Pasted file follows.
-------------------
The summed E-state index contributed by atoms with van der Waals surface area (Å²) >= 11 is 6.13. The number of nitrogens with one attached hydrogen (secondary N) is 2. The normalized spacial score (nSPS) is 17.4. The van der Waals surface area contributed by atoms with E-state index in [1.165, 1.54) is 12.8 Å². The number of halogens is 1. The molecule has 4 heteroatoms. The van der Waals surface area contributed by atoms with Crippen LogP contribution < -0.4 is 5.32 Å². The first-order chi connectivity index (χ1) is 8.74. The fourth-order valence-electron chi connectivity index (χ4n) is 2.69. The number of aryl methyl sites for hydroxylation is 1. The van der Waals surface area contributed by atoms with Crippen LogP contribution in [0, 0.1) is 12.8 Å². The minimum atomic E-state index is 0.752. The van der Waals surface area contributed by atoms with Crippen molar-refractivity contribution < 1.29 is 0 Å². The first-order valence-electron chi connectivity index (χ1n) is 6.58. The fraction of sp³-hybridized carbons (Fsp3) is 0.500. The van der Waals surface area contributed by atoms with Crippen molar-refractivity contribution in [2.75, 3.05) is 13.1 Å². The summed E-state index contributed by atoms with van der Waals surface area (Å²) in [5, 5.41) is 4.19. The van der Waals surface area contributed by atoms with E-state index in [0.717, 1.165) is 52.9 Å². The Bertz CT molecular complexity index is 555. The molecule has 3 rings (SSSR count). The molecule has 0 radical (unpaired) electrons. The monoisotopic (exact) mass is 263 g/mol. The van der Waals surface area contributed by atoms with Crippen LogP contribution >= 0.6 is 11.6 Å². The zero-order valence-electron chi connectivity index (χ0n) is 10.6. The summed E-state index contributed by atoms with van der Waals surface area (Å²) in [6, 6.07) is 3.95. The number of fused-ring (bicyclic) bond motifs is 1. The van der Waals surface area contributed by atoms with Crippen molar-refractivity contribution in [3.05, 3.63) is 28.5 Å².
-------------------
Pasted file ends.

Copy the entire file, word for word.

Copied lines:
The summed E-state index contributed by atoms with van der Waals surface area (Å²) >= 11 is 6.13. The number of nitrogens with one attached hydrogen (secondary N) is 2. The normalized spacial score (nSPS) is 17.4. The van der Waals surface area contributed by atoms with E-state index in [1.165, 1.54) is 12.8 Å². The number of halogens is 1. The molecule has 4 heteroatoms. The van der Waals surface area contributed by atoms with Crippen LogP contribution < -0.4 is 5.32 Å². The first-order chi connectivity index (χ1) is 8.74. The fourth-order valence-electron chi connectivity index (χ4n) is 2.69. The number of aryl methyl sites for hydroxylation is 1. The van der Waals surface area contributed by atoms with Crippen LogP contribution in [0, 0.1) is 12.8 Å². The minimum atomic E-state index is 0.752. The van der Waals surface area contributed by atoms with Crippen molar-refractivity contribution < 1.29 is 0 Å². The first-order valence-electron chi connectivity index (χ1n) is 6.58. The fraction of sp³-hybridized carbons (Fsp3) is 0.500. The van der Waals surface area contributed by atoms with Crippen molar-refractivity contribution in [2.75, 3.05) is 13.1 Å². The summed E-state index contributed by atoms with van der Waals surface area (Å²) in [5, 5.41) is 4.19. The van der Waals surface area contributed by atoms with E-state index in [0.717, 1.165) is 52.9 Å². The Bertz CT molecular complexity index is 555. The molecule has 3 rings (SSSR count). The molecule has 0 radical (unpaired) electrons. The monoisotopic (exact) mass is 263 g/mol. The van der Waals surface area contributed by atoms with Crippen LogP contribution >= 0.6 is 11.6 Å². The zero-order valence-electron chi connectivity index (χ0n) is 10.6. The summed E-state index contributed by atoms with van der Waals surface area (Å²) in [6, 6.07) is 3.95. The number of fused-ring (bicyclic) bond motifs is 1. The van der Waals surface area contributed by atoms with Crippen molar-refractivity contribution in [3.05, 3.63) is 28.5 Å².